Grand National-winning jockey Ryan Mania has announced his surprise retirement from the saddle.
The Scot rocketed to prominence when winning the Aintree spectacular in 2013 on the Sue Smith-trained Auroras Encore, landing the world’s greatest steeplechase at odds of 66-1.
Just 24 hours later, Mania came down to earth with a bump when airlifted to hospital following a crashing fall at Hexham, suffering a neck injury.
His biggest win since Auroras Encore came on the Sandy Thomson-trained Seeyouatmidnight back at Aintree this April.
Speaking to the Yorkshire Post, Mania, 25, revealed an ongoing battle with his weight as the main reason for his decision to hang up his riding boots.
The Galashiels rider said: “I’ve been thinking about this since the summer and I always thought that it was going to be my last season. Of course I am sad that I am stopping, but it has been at the back of my mind for some time. I thought I’d be able to carry on until Christmas, but my mind is made up. People don’t always see the sacrifices that jockeys have to make if they’re to make the weight, and also the travelling and the time away from your family.”
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Mania has taken a previous sabbatical, in 2011, but he added: “I’m not being fair to myself if I carry on being miserable; this is different to last time when I always knew I would come back riding at some point.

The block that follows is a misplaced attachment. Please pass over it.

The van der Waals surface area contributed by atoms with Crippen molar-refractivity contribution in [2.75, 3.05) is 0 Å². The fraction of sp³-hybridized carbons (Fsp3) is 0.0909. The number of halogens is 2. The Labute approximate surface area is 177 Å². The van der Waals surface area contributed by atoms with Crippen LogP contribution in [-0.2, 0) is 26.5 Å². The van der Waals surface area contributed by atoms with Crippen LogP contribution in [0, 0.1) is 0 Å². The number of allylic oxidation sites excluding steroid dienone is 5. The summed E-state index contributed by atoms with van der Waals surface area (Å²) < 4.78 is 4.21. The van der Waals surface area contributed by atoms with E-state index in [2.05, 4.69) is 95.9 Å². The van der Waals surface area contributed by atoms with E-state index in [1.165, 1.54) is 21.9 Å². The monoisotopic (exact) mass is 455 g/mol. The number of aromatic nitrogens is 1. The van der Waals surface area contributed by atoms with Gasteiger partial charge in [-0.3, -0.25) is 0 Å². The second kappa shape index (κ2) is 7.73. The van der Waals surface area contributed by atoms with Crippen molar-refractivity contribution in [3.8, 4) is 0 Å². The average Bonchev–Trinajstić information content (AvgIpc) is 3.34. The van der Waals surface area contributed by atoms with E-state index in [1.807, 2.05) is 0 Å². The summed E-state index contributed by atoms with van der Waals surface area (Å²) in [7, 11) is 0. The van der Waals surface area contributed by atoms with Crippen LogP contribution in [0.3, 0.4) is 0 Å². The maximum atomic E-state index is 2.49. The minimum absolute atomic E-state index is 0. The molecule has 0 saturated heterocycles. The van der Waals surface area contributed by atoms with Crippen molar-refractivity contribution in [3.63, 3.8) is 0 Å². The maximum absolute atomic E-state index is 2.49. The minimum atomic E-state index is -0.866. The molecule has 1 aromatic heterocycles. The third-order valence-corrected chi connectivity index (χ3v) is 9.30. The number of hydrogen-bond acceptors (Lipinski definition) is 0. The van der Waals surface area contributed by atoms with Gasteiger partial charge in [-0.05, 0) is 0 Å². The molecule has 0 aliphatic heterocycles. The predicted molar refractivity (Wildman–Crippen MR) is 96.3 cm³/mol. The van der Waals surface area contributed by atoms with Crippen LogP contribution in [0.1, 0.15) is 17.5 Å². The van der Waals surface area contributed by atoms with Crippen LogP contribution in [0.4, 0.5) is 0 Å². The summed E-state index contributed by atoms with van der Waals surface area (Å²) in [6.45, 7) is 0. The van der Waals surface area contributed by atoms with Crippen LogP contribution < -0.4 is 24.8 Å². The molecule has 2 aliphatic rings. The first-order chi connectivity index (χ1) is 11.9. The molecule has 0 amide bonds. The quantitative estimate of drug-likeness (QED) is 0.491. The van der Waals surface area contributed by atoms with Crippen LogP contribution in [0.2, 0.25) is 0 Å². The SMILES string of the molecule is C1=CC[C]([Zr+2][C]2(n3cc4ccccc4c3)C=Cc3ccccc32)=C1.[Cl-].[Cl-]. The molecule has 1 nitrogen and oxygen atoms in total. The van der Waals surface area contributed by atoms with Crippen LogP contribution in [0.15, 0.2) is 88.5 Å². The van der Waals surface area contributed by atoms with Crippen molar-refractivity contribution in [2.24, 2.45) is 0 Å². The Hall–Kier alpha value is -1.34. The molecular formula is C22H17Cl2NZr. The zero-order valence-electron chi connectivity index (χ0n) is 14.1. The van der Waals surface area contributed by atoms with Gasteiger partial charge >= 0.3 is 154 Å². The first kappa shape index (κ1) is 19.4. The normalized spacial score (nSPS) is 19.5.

“I rode four winners the other week and I just didn’t get that kick out of winning.”
Meanwhile, top trainer Lady Herries, who enjoyed famous victories with Celtic Swing and Sheriff’s Star, has died, aged 76.
Based at Angmering Park, in West Sussex, Lady Herries was renowned as a fine judge of equine talent and was married to the late England cricket star Colin Cowdrey, who died in 2000. She leaves three sisters.
She enjoyed her first success at the highest level with the grey Sheriff’s Star in the 1989 Coronation Cup at Epsom and won the 1998 Caulfield Cup in Australia with Taufan’s Melody. Lady Herries will, however, perhaps be best remembered by the exploits of Celtic Swing.
Owned by Peter Savill, the colt was a devastating winner of the Racing Post Trophy at Doncaster in 1994, slamming Annus Mirabilis by 12 lengths in what remains one of the great performances by a two-year-old. On just his second start as a youngster he was eight lengths too good for Singspiel at Ascot. He went on to be beaten a head by Pennekamp in the 2000 Guineas the following season before winning the French Derby, running at Chantilly in preference to Epsom.
Savill said: “I only found out she had been ill for some time on Monday, so it’s a very sad day. She was a wonderful lady and I spent many happy days with her and Colin Cowdrey. She trained two Group 1 winners for me, which in itself was a fine achievement.
“Celtic Swing wouldn’t have achieved all he had done without Lady Herries.”
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